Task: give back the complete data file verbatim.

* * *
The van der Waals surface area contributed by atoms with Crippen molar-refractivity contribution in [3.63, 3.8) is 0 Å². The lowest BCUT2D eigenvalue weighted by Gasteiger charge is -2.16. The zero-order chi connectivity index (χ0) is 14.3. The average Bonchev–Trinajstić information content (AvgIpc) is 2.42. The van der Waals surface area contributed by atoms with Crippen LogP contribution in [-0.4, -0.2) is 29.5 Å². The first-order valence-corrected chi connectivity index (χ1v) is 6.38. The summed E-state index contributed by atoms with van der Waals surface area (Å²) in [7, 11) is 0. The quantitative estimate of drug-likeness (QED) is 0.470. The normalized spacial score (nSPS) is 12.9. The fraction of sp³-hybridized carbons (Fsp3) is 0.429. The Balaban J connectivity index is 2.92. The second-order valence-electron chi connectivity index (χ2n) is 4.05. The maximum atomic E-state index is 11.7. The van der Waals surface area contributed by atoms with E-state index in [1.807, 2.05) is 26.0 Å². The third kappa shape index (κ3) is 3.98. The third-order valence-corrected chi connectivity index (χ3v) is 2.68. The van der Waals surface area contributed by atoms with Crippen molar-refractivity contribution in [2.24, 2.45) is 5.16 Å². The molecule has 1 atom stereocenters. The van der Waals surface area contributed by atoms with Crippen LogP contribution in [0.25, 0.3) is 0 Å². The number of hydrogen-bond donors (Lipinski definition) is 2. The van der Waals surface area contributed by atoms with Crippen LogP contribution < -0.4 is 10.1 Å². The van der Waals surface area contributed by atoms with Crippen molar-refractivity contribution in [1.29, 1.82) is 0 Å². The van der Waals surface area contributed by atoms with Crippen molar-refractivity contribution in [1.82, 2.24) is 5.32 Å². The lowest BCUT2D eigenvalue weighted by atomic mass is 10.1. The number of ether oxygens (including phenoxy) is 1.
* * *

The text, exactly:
The van der Waals surface area contributed by atoms with Crippen molar-refractivity contribution in [3.63, 3.8) is 0 Å². The lowest BCUT2D eigenvalue weighted by Gasteiger charge is -2.16. The zero-order chi connectivity index (χ0) is 14.3. The average Bonchev–Trinajstić information content (AvgIpc) is 2.42. The van der Waals surface area contributed by atoms with Crippen LogP contribution in [-0.4, -0.2) is 29.5 Å². The first-order valence-corrected chi connectivity index (χ1v) is 6.38. The summed E-state index contributed by atoms with van der Waals surface area (Å²) in [7, 11) is 0. The quantitative estimate of drug-likeness (QED) is 0.470. The normalized spacial score (nSPS) is 12.9. The fraction of sp³-hybridized carbons (Fsp3) is 0.429. The Balaban J connectivity index is 2.92. The second-order valence-electron chi connectivity index (χ2n) is 4.05. The maximum atomic E-state index is 11.7. The van der Waals surface area contributed by atoms with E-state index in [1.807, 2.05) is 26.0 Å². The third kappa shape index (κ3) is 3.98. The third-order valence-corrected chi connectivity index (χ3v) is 2.68. The van der Waals surface area contributed by atoms with Crippen molar-refractivity contribution in [2.24, 2.45) is 5.16 Å². The molecule has 1 atom stereocenters. The van der Waals surface area contributed by atoms with Crippen LogP contribution in [0.25, 0.3) is 0 Å². The number of hydrogen-bond donors (Lipinski definition) is 2. The van der Waals surface area contributed by atoms with Crippen LogP contribution < -0.4 is 10.1 Å². The van der Waals surface area contributed by atoms with Crippen molar-refractivity contribution in [1.29, 1.82) is 0 Å². The van der Waals surface area contributed by atoms with Crippen molar-refractivity contribution in [1.82, 2.24) is 5.32 Å². The lowest BCUT2D eigenvalue weighted by atomic mass is 10.1. The number of ether oxygens (including phenoxy) is 1.